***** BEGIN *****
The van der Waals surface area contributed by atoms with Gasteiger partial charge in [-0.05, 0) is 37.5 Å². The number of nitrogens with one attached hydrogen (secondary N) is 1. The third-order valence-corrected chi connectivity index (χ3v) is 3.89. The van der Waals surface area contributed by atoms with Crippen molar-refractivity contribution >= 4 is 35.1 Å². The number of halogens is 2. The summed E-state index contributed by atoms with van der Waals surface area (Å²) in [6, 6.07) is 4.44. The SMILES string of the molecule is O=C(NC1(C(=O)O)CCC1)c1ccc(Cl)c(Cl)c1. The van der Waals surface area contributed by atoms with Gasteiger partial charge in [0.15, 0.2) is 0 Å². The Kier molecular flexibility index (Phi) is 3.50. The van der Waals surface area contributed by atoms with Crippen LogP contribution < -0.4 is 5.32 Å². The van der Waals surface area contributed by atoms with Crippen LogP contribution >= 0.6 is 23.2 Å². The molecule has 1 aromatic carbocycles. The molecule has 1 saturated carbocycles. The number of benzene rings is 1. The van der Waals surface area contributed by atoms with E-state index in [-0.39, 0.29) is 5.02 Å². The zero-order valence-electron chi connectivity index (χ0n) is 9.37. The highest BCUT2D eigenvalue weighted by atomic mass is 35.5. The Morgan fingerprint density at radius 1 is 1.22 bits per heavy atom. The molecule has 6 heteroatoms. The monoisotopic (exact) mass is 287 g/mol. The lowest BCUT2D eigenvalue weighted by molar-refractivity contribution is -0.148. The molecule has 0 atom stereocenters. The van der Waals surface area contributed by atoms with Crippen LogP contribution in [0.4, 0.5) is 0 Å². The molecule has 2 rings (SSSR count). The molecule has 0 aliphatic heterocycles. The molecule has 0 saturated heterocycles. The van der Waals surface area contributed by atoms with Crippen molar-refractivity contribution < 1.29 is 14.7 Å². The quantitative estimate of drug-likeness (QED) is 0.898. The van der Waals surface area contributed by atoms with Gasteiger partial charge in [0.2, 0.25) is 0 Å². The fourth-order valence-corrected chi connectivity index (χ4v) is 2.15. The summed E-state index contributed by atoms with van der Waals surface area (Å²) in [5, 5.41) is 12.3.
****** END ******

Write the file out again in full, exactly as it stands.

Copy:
The van der Waals surface area contributed by atoms with Gasteiger partial charge in [-0.05, 0) is 37.5 Å². The number of nitrogens with one attached hydrogen (secondary N) is 1. The third-order valence-corrected chi connectivity index (χ3v) is 3.89. The van der Waals surface area contributed by atoms with Crippen molar-refractivity contribution >= 4 is 35.1 Å². The number of halogens is 2. The summed E-state index contributed by atoms with van der Waals surface area (Å²) in [6, 6.07) is 4.44. The SMILES string of the molecule is O=C(NC1(C(=O)O)CCC1)c1ccc(Cl)c(Cl)c1. The van der Waals surface area contributed by atoms with Gasteiger partial charge in [0.15, 0.2) is 0 Å². The Kier molecular flexibility index (Phi) is 3.50. The van der Waals surface area contributed by atoms with Crippen LogP contribution < -0.4 is 5.32 Å². The van der Waals surface area contributed by atoms with Crippen LogP contribution >= 0.6 is 23.2 Å². The molecule has 1 aromatic carbocycles. The molecule has 1 saturated carbocycles. The number of benzene rings is 1. The van der Waals surface area contributed by atoms with E-state index in [-0.39, 0.29) is 5.02 Å². The zero-order valence-electron chi connectivity index (χ0n) is 9.37. The highest BCUT2D eigenvalue weighted by atomic mass is 35.5. The Morgan fingerprint density at radius 1 is 1.22 bits per heavy atom. The molecule has 6 heteroatoms. The monoisotopic (exact) mass is 287 g/mol. The lowest BCUT2D eigenvalue weighted by molar-refractivity contribution is -0.148. The molecule has 0 atom stereocenters. The van der Waals surface area contributed by atoms with Crippen LogP contribution in [0.4, 0.5) is 0 Å². The molecule has 2 rings (SSSR count). The molecule has 0 aliphatic heterocycles. The molecule has 0 saturated heterocycles. The van der Waals surface area contributed by atoms with Crippen molar-refractivity contribution < 1.29 is 14.7 Å². The quantitative estimate of drug-likeness (QED) is 0.898. The van der Waals surface area contributed by atoms with Gasteiger partial charge in [0.2, 0.25) is 0 Å². The fourth-order valence-corrected chi connectivity index (χ4v) is 2.15. The summed E-state index contributed by atoms with van der Waals surface area (Å²) in [5, 5.41) is 12.3.